By JoLynn Live
February 16, 2021
It is clear the Capitol Building was breached by thugs on January 6, 2021. No one disputes that. What is disputed is who spear-headed it? Who staged it? Was it Trump? Was it Antifa? Was it George Soros?
Opinion-based narratives are human nature, however in a court of law, facts should be the only path to a guilty verdict.
Based on the evidence presented in this impeachment hearing, not one prosecutor brought factual evidence to find President Trump guilty of insurrection, yet 57 Senators voted he did. If there was no factual evidence, what were their pro-impeachment votes based on?
The prosecutorial evidence presented in this hearing was proven doctored, faked and manipulated, trying to prove Trump’s guilt. In other words, prosecutors lied and 57 Senators were fine with it. In any other case, this would be thrown out of court. Why wasn’t it?
In an American court of law, U.S. citizens depend heavily on Law and Order to assess innocence or guilt, not if the jury likes the guy or not.
These Senators represent us. If they are inept at their job, they need to be replaced with American-loving Patriots who embrace law and order. Apparently, 57 of them don’t.
Since former President Trump was acquitted, the question remains… who was behind the January 6th insurrection? Will the Senate push as hard to find the truth as they did to incriminate Trump? Time will tell.
Patriots have very little faith in our voting system but if we don’t vote, we have no hope of overturning corruption within our legal system.
This battle was brought to our shores. We didn’t ask for it, but we can remain strong, grounded and faithful. Let’s pick up where our fore-fathers left off, for freedom, for love of God and our country!
Opinion: JoLynn Live, C-VINE Contributor
Trump ‘Relieved’ by Acquittal in Impeachment Trial: Adviser
Former Trump campaign strategist Jason Miller told Newsmax on Monday that former President Donald Trump is glad that his impeachment trial is over and relieved that he has been acquitted.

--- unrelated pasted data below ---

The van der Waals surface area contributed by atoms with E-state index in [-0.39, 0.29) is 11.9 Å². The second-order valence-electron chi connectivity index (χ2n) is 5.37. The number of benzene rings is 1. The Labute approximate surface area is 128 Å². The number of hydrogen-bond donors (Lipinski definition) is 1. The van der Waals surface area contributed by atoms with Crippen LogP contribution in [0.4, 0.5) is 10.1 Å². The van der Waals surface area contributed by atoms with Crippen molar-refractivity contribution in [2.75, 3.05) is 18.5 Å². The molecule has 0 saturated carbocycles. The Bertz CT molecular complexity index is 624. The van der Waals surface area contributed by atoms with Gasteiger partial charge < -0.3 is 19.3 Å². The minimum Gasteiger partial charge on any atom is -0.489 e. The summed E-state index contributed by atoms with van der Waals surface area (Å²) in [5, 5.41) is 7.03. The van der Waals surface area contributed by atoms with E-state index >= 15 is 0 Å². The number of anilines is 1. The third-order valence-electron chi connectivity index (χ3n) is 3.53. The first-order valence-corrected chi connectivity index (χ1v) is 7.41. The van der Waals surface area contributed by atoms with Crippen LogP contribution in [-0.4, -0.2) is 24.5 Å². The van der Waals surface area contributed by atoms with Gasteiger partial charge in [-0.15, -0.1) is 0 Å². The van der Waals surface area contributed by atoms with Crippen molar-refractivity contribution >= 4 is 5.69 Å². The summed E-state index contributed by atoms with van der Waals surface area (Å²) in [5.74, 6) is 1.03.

“Of course, the president was relieved,” Miller told the “Spicer & Co.” program. “He was glad to be getting past this second impeachment witch hunt.”
On Feb. 13, the Senate voted 57–43 to convict Trump, 10 votes shy of the 67 needed for a “guilty” verdict. The vote cleared Trump of the charge of “incitement of insurrection,” an allegation that his lawyers panned as a “monstrous lie” that didn’t reflect the reality of what happened on Jan. 6, when the U.S. Capitol was breached and overrun.
“An insurrection—unlike a riot—is an organized movement acting for the express purpose to overthrow and take possession of a government’s powers,” Trump’s lawyers wrote in filings, arguing that the former president’s speech “was not an act encouraging an organized movement to overthrow the United States government.”
In a statement following his acquittal, Trump thanked his supporters and denounced the impeachment effort as a “witch hunt.”
“This has been yet another phase of the greatest witch hunt in the history of our Country,” Trump said.
Trump also teased a political comeback, saying that, “our historic, patriotic and beautiful movement to Make America Great Again has only just begun. In the months ahead I have much to share with you, and I look forward to continuing our incredible journey together to achieve American greatness for all of our people.”
While Trump has remained out of sight since leaving office on Jan. 20, releasing few statements and mostly communicating through intermediaries, Miller said Trump will be back.
He said last month that Trump will become active in politics again to “make sure” Republicans win the House in 2022.
“He’s got a ton of money. He’s the biggest name. He’s going to get that done,” he said on Steve Bannon’s “War Room.”
Meanwhile, three-quarters of Republicans told Quinnipiac University pollsters that they want Trump to play a prominent role in the Republican Party.
The national poll, released two days after Trump’s acquittal, found that 75 percent of Republican respondents said Trump should play a major role in the GOP going forward, with that number dropping to 34 percent if all categories of respondents are considered.
At the same time, 87 percent of Republicans said they think Trump should not be barred from holding future office, with that number dropping to 43 percent if Democrats and Independents are included in the polling mix.
“He is certainly not out of favor with the GOP. Twice impeached, vilified by Democrats in the trial, and virtually silenced by social media … despite it all, Donald Trump keeps a solid foothold in the Republican Party,” Quinnipiac University Polling Analyst Tim Malloy said in a Feb. 15 release.
News Posted by: C-VINE Citizen Journalist, JoLynn Live! She is a Singer; a Wife of 37 years; Home-school mom to 10; Grandma to 11; Chicken Farmer; Patriot; and an active C-VINE News contributor.
Opinion: JoLynn Live, C-VINE Contributor
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